Patt Morrison reports:
Hard cases, said a long-ago Supreme Court justice, make bad law. The startling outliers shouldn’t be the yardstick for crafting routine criminal law. When a tipsy off-duty employee of the National Geospatial-Intelligence Agency lost control of his friend’s drone last month and smashed it onto the White House lawn, the cry went up for more drone regulation. But the incident was an oddity; the real legal questions about drone regulation have to do with privacy, policing, commerce and other uses. Ryan Calo, a law professor at the University of Washington, specializes in robotics. The White House drone flew right onto his radar.
Read more on Los Angeles Times.
Five simple rules.
CDT Letter on Body Cameras to the Task Force on 21st Century Policing
“The Center for Democracy & Technology (CDT) provided recommendations related to body-worn cameras in response to the Task Force on 21st Century Policing consideration of the issue and request for public comment. With use of body cameras rapidly expanding across the country2 and federal legislation being offered for nationwide use, CDT is pleased to see the Task Force addressing this important new technology, and its impact on privacy and civil liberties.”
Even though oil prices have jumped, analysts say they will go lower.
Oil heading for $30, currency war coming: Analysts
… "I still believe we're going to go to that $30 to $33 area, which is the low point from the financial crisis in 2008, 2009. What you saw over the past several days was technical in nature, a short squeeze. This volatility is a little crazy and I think that $30 target is a downside target is for technicians that are in this market," the founding partner of Again Capital said in a "Squawk Box" interview.
Perspective. There is a reason why they call it Big Data. Can no one do Math (or proof read)?
77 Open Source Storage Applications
As the volume of digital data continues to grow, storage becomes a bigger and bigger problem for both home users and organizations. According to the latest Digital Universe study by IDC, 4.4 zettabytes (4.4 billion terrabytes) of digital information existed in 2013, and the amount of data is doubling every two years. That means by the end of 2015, there will be 8.8 zettabytes in our world, and by 2010, there will be 44 zettabytes, enough to fill a stack of tablets stretching to the moon and back six times.
Tools for social media managers?
5 Social Media Tools That Will Make You Look like the Boss
… keeping on top of all the ever-expanding social media tools can be a full-time job in itself. How do you know if your posts are being seen by the right people? How do you know if you are hanging out with the right people? Here are 5 social media tools that will make you look like the Boss.
Another discussion starter for my Data Management class?
Your Data Should Be Faster, Not Just Bigger
It’s universally acknowledged that Big Data is now a fact of life, but while large enterprises have spent heavily on managing large volumes and disparate varieties of data for analytical purposes, they have devoted far less to managing high velocity data. That’s a problem, because high velocity data provides the basis for real-time interaction and often serves as an early-warning system for potential problems and systemic malfunctions.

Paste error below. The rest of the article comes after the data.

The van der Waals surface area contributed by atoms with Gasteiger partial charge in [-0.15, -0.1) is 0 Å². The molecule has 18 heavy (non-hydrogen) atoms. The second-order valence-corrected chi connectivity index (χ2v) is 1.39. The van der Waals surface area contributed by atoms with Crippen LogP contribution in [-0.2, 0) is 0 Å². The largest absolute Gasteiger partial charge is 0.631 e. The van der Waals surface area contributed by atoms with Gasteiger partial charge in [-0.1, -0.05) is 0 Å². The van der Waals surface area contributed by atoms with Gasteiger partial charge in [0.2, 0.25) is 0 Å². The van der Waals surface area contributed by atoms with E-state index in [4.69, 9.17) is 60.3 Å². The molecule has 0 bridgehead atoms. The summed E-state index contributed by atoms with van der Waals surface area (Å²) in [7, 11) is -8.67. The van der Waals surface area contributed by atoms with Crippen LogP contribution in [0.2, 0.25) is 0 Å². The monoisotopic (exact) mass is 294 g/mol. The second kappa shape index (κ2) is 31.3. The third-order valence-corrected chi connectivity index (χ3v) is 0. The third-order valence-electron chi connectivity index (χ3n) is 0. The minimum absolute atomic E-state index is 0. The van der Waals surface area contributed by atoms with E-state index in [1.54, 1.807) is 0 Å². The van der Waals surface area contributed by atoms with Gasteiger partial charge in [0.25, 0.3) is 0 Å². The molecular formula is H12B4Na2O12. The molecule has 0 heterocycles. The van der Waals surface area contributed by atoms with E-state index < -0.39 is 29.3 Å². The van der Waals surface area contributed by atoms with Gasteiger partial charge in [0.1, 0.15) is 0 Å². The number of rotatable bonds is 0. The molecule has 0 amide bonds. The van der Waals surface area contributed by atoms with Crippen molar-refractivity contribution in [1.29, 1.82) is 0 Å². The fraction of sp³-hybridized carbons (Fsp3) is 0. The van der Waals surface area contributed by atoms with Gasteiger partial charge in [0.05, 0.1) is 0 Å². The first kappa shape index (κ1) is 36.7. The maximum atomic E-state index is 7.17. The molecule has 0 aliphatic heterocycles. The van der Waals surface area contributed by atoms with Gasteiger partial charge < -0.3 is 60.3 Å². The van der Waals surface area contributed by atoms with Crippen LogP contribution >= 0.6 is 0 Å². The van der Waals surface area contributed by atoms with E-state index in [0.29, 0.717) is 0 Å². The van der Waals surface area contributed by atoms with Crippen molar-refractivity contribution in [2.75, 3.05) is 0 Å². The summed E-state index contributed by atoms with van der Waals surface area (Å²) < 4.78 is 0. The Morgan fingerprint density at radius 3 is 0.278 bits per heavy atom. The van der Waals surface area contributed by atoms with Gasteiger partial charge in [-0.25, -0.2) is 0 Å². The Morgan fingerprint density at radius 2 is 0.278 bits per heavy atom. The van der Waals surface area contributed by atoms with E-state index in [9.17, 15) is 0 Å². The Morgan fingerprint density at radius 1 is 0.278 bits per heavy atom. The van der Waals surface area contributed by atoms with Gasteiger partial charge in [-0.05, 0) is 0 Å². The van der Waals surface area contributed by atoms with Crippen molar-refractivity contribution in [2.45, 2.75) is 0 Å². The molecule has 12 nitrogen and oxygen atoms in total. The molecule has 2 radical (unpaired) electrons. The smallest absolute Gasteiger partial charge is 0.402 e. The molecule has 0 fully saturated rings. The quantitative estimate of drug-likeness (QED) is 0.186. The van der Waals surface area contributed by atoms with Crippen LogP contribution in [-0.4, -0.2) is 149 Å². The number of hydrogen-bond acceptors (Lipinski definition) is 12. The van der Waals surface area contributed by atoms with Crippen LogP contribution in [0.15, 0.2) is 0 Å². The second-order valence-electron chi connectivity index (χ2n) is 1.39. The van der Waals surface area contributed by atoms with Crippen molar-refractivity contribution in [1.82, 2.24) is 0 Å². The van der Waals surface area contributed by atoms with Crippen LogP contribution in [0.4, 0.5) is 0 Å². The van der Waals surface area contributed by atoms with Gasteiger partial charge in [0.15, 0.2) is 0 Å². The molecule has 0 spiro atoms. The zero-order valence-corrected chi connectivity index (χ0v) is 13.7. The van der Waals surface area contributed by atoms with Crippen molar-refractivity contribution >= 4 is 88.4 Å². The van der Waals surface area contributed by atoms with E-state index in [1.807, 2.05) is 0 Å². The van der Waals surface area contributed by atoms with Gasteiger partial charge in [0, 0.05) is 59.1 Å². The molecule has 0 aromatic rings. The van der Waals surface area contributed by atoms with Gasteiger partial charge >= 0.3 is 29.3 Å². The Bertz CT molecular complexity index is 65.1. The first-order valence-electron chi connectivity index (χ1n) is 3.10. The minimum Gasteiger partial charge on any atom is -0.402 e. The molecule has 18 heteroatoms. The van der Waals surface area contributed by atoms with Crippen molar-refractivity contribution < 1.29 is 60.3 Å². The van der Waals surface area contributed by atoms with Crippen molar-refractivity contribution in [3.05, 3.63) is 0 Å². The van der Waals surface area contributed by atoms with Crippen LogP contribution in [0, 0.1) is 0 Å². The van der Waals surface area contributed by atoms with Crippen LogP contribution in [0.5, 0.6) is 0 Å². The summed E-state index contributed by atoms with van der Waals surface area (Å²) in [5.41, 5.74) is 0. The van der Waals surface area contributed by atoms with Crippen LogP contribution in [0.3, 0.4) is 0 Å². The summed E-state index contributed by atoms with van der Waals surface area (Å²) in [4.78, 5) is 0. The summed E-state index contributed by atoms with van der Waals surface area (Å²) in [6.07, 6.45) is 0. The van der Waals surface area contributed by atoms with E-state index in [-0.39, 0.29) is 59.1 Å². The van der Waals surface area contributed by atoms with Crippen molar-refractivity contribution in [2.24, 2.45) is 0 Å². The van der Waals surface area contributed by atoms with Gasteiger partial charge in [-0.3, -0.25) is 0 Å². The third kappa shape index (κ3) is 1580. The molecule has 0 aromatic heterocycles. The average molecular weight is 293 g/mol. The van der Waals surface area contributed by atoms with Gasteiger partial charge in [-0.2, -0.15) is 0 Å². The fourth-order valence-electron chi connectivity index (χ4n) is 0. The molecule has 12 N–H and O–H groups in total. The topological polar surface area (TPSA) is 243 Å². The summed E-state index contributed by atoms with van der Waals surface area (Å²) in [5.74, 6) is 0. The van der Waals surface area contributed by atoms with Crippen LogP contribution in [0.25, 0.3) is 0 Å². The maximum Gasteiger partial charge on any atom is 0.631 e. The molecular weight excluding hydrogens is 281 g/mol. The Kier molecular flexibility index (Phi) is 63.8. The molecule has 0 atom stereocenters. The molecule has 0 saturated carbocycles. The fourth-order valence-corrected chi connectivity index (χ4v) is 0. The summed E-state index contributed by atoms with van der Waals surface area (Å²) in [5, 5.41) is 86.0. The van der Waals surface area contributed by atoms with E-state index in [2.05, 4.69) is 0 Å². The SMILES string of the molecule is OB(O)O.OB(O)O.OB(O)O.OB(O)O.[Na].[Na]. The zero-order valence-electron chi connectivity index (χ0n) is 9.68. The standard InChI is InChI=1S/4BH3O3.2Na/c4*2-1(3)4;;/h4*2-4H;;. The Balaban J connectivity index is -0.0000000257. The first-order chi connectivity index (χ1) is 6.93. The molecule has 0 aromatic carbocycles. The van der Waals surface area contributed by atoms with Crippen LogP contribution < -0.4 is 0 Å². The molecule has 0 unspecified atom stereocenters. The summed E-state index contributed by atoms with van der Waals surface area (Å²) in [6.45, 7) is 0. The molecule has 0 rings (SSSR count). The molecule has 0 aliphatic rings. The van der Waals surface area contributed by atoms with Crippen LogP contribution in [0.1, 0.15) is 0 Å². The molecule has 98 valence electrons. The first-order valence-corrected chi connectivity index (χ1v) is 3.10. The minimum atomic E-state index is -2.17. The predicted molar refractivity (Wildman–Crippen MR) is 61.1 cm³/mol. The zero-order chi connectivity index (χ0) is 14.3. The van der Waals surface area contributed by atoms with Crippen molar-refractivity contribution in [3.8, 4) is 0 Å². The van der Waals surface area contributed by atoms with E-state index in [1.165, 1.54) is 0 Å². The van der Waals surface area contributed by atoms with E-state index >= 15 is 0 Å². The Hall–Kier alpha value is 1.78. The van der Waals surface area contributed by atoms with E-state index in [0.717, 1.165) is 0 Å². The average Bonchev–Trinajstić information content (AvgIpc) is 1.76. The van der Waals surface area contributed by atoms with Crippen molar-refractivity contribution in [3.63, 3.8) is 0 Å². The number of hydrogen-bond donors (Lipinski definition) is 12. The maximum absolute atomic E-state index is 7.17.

Wednesday, February 04, 2015
This can't be true. The FBI concluded that North Korea was the culprit (it made sense from a movie promotion point of view) and the President claimed “secret intelligence” that confirmed it. Don't bother us with facts to the contrary!
Russian Hackers Breached Sony's Network: Report
A group of Russian hackers had — and possibly still has — unauthorized access to the network of Sony Pictures Entertainment, according to a report published on Wednesday by Taia Global.
The Russian team allegedly breached the entertainment company’s network by sending spear phishing emails containing a remote access Trojan (RAT) to Sony employees in India, Russia and other Asian countries. Once they had access to the computers of these employees, the attackers leveraged advanced pivoting techniques to make their way to Sony’s network in Culver City, California, the report said.
… Yama Tough claims to have been in contact with a member of a Russian group that has had access to Sony’s network since last fall and until at least late January 2015. The unnamed Russian blackhat, who is said to have worked occasionally with Russia’s Federal Security Service (FSB), provided Yama Tough with a large number of files allegedly stolen from Sony, the report said.
Yama Tough sent some of the files to Taia Global, including seven Microsoft Excel spreadsheets, five of which are dated from November 30 through December 10, and six emails, two of which are dated January 14 and January 23. Taia Global says the information is not included in the previously dumped Sony files, and the company has received confirmation regarding the authenticity of one of the documents from its author.
… North Korea denied any involvement in the attack and many experts questioned the findings of US authorities, especially since they haven’t provided any concrete evidence to back their claims.
In late December, Taia Global conducted a linguistic analysis of the messages written by GOP and concluded that the hackers were most likely Russian, not Korean.
If Taia Global’s reports are accurate, it’s possible that Sony was breached not by North Koreans, but by a Russian group. Another possibility, according to the company, is that Sony’s network was penetrated simultaneously by both Russian and North Korean threat actors.
… The attack launched against Sony by a Russian group will be discussed today by Taia Global President Jeffrey Carr in a 25 minute talk at the Suits and Spooks security conference in Washington, DC.